Figure 4. Ingenuity pathway analysis (IPA) of differentially expressed proteins. (A) Cancer, free radical, scavenging, dermatological disease, and conditions; (B) Cancer, developmental disorder, and muscular and skeletal disorders; (C) Antimicrobial response, inflammatory diseases, and antigen presentation; (D) Hematological disease, immunological diseases, and infectious disease. Red, significantly up-regulated proteins; pink, moderately up-regulated proteins; light green, moderately down-regulated proteins; dark green, significantly down-regulated proteins; white, proteins known to be in the network but not identified in our study.

Validation of Transcriptional Profiles and Western Blot of Differentially Expressed Proteins

To confirm the protein quantification, four proteins with altered abundances (Annexin A2, Caspase9, Mx1, and Bcl-xL) were chosen to validate the results. The transcriptional alterations of these four selected genes in the infected lung tissues were analyzed. As shown in Figure 5A, the trends in the change of the four genes' mRNA levels in the infected and uninfected lung tissues were similar to the changed patterns as what was observed in iTRAQ analysis. To confirm the protein expression level of these four genes of Annexin A2, Caspase-9, Mx1, and Bcl-xL during infection, equal amounts proteins were examined by Western blot with corresponding specific antibodies (Figure 5B). The result showed that the expression levels of Annexin A2 and Caspase9 in infected dogs were lower than that in controls, and the expression of Mx1 and Bcl-xL was higher than that in controls. These data agreed with the results obtained in iTRAQ analysis.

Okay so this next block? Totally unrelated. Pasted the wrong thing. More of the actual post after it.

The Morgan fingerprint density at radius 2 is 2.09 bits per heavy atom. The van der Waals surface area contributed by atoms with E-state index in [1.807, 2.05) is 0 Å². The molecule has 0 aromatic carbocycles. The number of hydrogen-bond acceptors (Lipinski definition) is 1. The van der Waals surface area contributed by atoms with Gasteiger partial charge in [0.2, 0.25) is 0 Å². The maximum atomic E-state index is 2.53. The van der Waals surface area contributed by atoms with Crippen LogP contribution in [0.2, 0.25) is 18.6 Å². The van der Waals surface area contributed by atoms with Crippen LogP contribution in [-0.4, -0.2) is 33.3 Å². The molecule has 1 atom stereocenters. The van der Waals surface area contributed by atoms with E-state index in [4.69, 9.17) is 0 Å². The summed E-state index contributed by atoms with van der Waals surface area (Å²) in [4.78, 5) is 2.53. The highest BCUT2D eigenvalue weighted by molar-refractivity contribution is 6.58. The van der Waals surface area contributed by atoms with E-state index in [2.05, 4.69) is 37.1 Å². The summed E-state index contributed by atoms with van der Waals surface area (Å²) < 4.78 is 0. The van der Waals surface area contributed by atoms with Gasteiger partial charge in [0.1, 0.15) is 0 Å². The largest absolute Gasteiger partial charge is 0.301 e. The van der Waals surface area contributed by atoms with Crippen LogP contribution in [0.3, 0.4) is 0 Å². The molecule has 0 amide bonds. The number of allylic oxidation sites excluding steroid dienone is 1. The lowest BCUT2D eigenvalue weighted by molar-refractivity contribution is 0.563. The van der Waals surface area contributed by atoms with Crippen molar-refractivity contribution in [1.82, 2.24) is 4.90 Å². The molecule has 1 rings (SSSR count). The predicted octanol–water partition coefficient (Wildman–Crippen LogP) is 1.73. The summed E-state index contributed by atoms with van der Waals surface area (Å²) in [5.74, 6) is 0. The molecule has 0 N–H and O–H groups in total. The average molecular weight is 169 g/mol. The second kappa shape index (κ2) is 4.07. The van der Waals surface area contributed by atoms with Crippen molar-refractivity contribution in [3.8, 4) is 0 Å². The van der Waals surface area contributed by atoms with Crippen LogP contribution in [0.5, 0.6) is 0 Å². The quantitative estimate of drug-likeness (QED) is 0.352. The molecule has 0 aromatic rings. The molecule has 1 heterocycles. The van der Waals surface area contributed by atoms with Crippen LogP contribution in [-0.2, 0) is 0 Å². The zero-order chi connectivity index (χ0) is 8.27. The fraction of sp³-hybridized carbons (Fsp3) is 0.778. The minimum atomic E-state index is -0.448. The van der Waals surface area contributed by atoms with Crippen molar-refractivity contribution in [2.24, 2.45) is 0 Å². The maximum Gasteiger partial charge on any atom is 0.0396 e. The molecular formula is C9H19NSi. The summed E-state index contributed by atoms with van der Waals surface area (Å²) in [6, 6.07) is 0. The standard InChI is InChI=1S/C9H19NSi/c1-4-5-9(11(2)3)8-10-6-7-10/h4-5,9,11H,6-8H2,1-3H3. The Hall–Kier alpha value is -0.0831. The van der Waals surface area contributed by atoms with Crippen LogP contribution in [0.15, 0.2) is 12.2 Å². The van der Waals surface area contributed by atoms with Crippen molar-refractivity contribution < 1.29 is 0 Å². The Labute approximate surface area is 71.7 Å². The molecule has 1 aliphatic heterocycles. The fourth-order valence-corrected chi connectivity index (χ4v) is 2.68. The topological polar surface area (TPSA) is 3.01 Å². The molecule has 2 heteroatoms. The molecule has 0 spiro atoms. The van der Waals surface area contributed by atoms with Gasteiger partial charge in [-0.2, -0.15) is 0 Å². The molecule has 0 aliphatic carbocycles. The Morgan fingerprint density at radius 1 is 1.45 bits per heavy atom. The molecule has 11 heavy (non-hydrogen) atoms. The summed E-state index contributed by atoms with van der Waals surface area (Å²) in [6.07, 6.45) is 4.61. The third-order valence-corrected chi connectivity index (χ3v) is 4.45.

FIGURE 5
www.frontiersin.org

Figure 5. Transcriptional modulation and Western blot confirmation of representative proteins. CIV-infected canine lung tissues at 4 dpi are harvested. (A) Total RNAs from infected/uninfected lung tissues were measured by real-time RT-PCR analysis. Samples were normalized with the GAPDH gene as the control housekeeping gene. (B) Expression of Annexin A2, Caspase9, Bcl-xL, and Mx1 in CIV-infected canine lung tissues is indicated by the Western blot. Expression of GAPDH in from different lung samples was evaluated as a normalization method. Consistent results were obtained by three independent experiments.

Discussion

Interactions between virus and host during an infection involve a complex interplay of host cellular and viral networks. To evade host resistance and immunity, and to adapt to the new host, the virus modulates various host cellular processes to increase viral replication efficiency. On the other hand, for the host to achieve anti-viral state, specific cellular processes are either activated or suppressed. These changes are reflected by the differential expression of cellular proteins. High-throughput quantitative proteomics using iTRAQ is an ideal method to map such changes. In addition, quantitation of differentially expressed proteins by this technique is independent of the number of cells. Therefore, it is well suited for studies using animal tissues or multi-cell samples. However, as lung tissues usually contain heterogeneous cell types and the protein expressions in different cells and locations may vary, the proteomic analysis in this study can only reflect the average level of gene expressions at the selected lobus cardiacus in the right lungs of the inoculated dogs. Whole genomic screening using single cell based techniques may help to elucidate the differential expression of proteins in the different pulmonary cells.